Given the surge of self-publishing in recent years, more and more authors are taking their covers into their own hands. Whether you purchase a graphics program and learn the skills to do it yourself, or hire a professional book designer like me, the fact is, the author has far more control than ever before. With that control, however, also comes the burden of getting it right. Never fear, by keeping in mind a few basic principles, you, or you in conjunction with your designer, will be able to create a cover that helps you sell. Today’s post will focus on Genre, Keeping it Simple, and Instant Readability.
[Before we get started, please note that I am not distinguishing here between self-pubbed examples and traditionally published ones in this post. I use the author's name for simplicity, and my focus is simply Good Design. In some cases, yes, the design decisions were made by the authors, in others, kudos go to the publisher's design (and perhaps marketing) departments.]
Genre: Reader’s don’t just need a HEA in a romance, first they’ve got to know it IS a romance, and better yet, what sub-genre of romance it is. Just like it’s okay to try something a little different to garner attention (see the cover I did with Katharine Ashe for My Lady, My Lord with it’s unusual grayscale image)—at the same time you must give readers what they expect. Typical in historicals, we used an embracing couple, added more hair, period clothing, and of course, some swashy type. Your setting is a big key to depicting genre. Think Marie Force’s The Fatal Series. She fades a nighttime cityscape and a couple together, with a dark feel: obviously a romantic suspense. Bella Andre uses a couple and setting in a similar way in The Sullivans series—yet through color and choice of art, the feel is completely different. Voila, a contemporary romance. Small town contemporaries, often show a couple posed on quaint main street or square, likewise, the backdrop for a western will use lush fields, a charming barn, or a dusty landscape. Likely, you know what the conventions and expectations of your genre are—but if you need a visual reminder go to an online book retailer and pull up a specific genre via keywords or the authors you are most similar to for comparison.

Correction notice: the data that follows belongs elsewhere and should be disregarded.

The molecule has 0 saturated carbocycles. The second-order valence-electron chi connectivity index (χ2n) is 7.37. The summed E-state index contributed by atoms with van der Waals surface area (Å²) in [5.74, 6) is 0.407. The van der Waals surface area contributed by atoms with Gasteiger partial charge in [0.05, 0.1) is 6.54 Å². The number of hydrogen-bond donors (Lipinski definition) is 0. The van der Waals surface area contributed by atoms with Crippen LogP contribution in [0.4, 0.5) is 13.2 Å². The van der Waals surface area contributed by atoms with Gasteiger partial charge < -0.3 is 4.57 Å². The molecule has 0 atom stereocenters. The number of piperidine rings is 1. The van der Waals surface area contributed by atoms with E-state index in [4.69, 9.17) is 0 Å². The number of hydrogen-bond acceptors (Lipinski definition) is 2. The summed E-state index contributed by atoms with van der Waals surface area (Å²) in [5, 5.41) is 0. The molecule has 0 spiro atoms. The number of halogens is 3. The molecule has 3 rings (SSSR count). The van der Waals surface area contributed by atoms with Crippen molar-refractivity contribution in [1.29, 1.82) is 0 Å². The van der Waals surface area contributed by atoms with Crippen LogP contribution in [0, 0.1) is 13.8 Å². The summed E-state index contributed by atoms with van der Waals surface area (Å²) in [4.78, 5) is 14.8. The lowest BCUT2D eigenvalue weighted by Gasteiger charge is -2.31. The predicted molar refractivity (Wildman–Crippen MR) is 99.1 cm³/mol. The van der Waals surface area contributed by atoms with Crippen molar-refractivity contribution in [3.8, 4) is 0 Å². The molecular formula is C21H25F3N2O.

Keep it Simple (or Less is More): You want to hint more at your genre, voice, and style, than knock people over the head with every little detail of your story. There’s a Roman statue that figures prominently in My Lady, My Lord—did we show it on the cover? Nope. At the stage of deciding whether to buy the book or not, the readers don’t care, or even need to know. Additionally, remember that many readers will invariably fill in the visual details themselves as they read. I believe this is one reason that the tightly cropped images (picture the Avon historicals, like Eloisa James’s Three Weeks with Lady X) so many of which feature the back of a woman her dress half undone, or often a partial face shot, either because she’s turned or she’s strategically cropped. Personally, I love these, because my imagination always paints a different picture than the cover does—and ack, the annoyance if the text says she’s got green eyes, but the cover shows blue. Likewise, you don’t need the cowboy, the barn, the fields, the saloon, and the dust! One will do. And shy away from getting specific. Horses in the background or a small house on a hill, will give the impression of your genre. Trust me, you don’t want to get into creating eaves, or painting a Palomino! As long as it’s clear what kind of tale it is within your genre: humorous and sweet, dark and dangerous, serious and moving, you should be all set.
Instant readability: With the advent of online retailers, all book designs must consider online thumbnail viewing. This doesn’t mean that the type has to be gigantic or the color neon, but anything small or thin or weak is going to get lost. It also helps if the type is easy to read—I don’t mean boring, just easy to absorb at a glance. Maybe the typeface isn’t tooooo swashy, only has a hint of flair (this is one reason Katharine Ashe’s cover uses script initial caps, with the rest of her name roman.) Or if your book needs type that screams paranormal or historical—make sure it’s on a background that allows it to shine. Case in point: look again at how deftly both Bella Andre and Marie Force left space for the type to breathe. Big skirts (again, see the Katharine Ashe cover) leave a lot of solid backdrop for type to stand out, likewise of course, Eloisa James’s panel does the trick.
Please join me for Part Two next month (May 19), when I’ll cover Clear Branding, Basic Design Principles, Trusting your Gut, and Working with a Professional Cover Designer. Thanks for visiting The Violet Femmes!